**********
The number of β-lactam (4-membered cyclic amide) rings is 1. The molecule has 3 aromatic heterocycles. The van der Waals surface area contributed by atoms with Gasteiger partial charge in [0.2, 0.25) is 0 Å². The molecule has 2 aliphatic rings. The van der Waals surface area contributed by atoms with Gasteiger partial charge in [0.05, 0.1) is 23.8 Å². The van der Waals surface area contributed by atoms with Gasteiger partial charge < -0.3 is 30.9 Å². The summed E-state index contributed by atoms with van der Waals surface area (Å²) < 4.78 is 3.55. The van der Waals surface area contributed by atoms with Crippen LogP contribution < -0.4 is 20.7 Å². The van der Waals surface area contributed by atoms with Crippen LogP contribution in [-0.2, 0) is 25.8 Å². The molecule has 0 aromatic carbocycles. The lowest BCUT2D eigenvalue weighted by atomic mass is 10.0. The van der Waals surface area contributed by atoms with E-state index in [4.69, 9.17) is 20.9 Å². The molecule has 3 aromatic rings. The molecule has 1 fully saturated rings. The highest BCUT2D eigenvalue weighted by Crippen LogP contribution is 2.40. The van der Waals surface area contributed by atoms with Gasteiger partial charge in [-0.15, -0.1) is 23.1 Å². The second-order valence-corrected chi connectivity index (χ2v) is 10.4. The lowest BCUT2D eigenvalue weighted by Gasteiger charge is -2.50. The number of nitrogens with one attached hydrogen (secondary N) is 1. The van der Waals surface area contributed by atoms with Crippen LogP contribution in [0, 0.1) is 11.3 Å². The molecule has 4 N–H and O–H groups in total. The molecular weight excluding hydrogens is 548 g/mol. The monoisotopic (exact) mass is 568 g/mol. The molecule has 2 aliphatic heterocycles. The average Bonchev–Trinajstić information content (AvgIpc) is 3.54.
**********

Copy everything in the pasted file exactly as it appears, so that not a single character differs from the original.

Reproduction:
The number of β-lactam (4-membered cyclic amide) rings is 1. The molecule has 3 aromatic heterocycles. The van der Waals surface area contributed by atoms with Gasteiger partial charge in [0.2, 0.25) is 0 Å². The molecule has 2 aliphatic rings. The van der Waals surface area contributed by atoms with Gasteiger partial charge in [0.05, 0.1) is 23.8 Å². The van der Waals surface area contributed by atoms with Gasteiger partial charge < -0.3 is 30.9 Å². The summed E-state index contributed by atoms with van der Waals surface area (Å²) < 4.78 is 3.55. The van der Waals surface area contributed by atoms with Crippen LogP contribution < -0.4 is 20.7 Å². The van der Waals surface area contributed by atoms with Crippen LogP contribution in [-0.2, 0) is 25.8 Å². The molecule has 0 aromatic carbocycles. The lowest BCUT2D eigenvalue weighted by atomic mass is 10.0. The van der Waals surface area contributed by atoms with E-state index in [4.69, 9.17) is 20.9 Å². The molecule has 3 aromatic rings. The molecule has 1 fully saturated rings. The highest BCUT2D eigenvalue weighted by Crippen LogP contribution is 2.40. The van der Waals surface area contributed by atoms with Gasteiger partial charge in [-0.15, -0.1) is 23.1 Å². The second-order valence-corrected chi connectivity index (χ2v) is 10.4. The lowest BCUT2D eigenvalue weighted by Gasteiger charge is -2.50. The number of nitrogens with one attached hydrogen (secondary N) is 1. The van der Waals surface area contributed by atoms with Crippen LogP contribution in [0, 0.1) is 11.3 Å². The molecule has 4 N–H and O–H groups in total. The molecular weight excluding hydrogens is 548 g/mol. The monoisotopic (exact) mass is 568 g/mol. The molecule has 2 aliphatic heterocycles. The average Bonchev–Trinajstić information content (AvgIpc) is 3.54.